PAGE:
Many readers of this material are current or former patients of mine, and as such they have already experienced the misery of rolling stimulant shortages, shifting co-pays, unresponsive byzantine insurers whose live employees know less than their automatons. They have endured the rolled eyes and the helpless shrugs of pharmacists as they troll the city for their medicines. They have seen their doctors retire without replacement as more and more stimulant prescribers fall prey to fees that are never raised and new bureaucratic tasks that never end.
It about to get worse, at least in New York State.
In August 2013 the “tough” centrist” Cuomo administration began demanding that every doctor who prescribes any controlled substance to anyone (opiates, tranquilizers and stimulants) must go online to the PMP (prescription monitoring program) to prevent multiple prescriptions from different doctors. It adds five distracted un-therapeutic minutes to every visit, effectively lowering fees yet again.
Now, coming in March of 2015, all prescriptions are supposed to be electronically submitted. All prescriptions, including stimulants, must be electronically transmitted to one pharmacy at a time. No more written scripts at all. You used to print them yourself. Then they made you get preprinted ones from them. Now they’re just going to stop printing them. No written scripts. Period.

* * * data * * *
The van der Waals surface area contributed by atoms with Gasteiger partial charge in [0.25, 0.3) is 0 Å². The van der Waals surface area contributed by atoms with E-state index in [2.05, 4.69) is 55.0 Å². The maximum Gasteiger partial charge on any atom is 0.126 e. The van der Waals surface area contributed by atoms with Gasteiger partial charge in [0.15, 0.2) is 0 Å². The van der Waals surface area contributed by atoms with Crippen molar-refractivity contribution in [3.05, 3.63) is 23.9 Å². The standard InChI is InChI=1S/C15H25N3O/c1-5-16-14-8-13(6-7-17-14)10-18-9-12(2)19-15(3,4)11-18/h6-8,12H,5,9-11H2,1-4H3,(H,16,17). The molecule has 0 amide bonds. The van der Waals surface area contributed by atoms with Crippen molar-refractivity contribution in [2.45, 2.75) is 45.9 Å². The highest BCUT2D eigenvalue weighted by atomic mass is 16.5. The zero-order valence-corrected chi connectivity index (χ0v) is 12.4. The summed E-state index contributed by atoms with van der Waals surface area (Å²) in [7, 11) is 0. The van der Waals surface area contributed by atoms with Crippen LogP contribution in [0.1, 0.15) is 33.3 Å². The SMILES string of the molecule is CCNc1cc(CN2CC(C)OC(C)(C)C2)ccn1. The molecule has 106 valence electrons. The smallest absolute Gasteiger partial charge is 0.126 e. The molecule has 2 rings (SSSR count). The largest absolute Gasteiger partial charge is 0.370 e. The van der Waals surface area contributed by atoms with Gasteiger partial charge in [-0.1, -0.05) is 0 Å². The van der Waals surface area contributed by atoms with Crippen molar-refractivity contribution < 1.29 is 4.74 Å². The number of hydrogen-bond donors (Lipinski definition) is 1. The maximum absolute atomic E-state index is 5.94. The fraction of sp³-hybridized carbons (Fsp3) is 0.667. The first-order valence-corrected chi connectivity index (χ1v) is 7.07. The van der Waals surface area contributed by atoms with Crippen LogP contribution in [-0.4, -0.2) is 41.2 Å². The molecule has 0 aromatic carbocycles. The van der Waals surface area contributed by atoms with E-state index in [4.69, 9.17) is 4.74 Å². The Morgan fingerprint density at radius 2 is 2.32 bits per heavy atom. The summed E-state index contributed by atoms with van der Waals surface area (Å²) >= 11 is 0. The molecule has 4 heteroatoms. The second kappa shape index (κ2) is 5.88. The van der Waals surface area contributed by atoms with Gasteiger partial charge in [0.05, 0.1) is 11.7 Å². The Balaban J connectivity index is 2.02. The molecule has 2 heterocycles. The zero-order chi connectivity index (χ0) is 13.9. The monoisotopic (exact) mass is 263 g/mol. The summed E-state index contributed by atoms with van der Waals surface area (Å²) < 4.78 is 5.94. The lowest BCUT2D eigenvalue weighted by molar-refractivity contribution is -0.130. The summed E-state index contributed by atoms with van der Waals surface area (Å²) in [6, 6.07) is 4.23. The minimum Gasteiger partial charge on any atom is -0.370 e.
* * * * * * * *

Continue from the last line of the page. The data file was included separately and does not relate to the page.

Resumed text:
I am planning for retirement.
Whosoever devised this plan has no idea what it is like to run a psychiatric practice that caters to busy successful people who also happen to take stimulants. I’m not going into all the ways I feel that these computer based intrusions into my work impair me, (what if my Internet goes down; that never happens to you, does it? Am I supposed to stop working for the day?) but I will say this: It’s already more than difficult to find prescribers who are comfortable with and knowledgeable about stimulants, let alone willing to prescribe them at all.
Watch with me as it gets so much worse.
Our Practice Plans; Brooklyn Bound
These business-related regulatory, insurance, record keeping and IT challenges are the very reason why so few doctors who take insurance provide anything more than basic prescribing, and why there are so few of even those. For the past ten years we have had two equal offices; one in Greenpoint and another at various locations in downtown Manhattan.
Simple economics is moving us towards consolidating our offices in one location, Greenpoint, and this shift will take place very gradually over the next 6 months to a year. For the time being we will continue accepting new patients in both locations; by new year we will most likely be taking new work only in our Brooklyn office, and sometime in the spring I will move one of my Manhattan days to Brooklyn.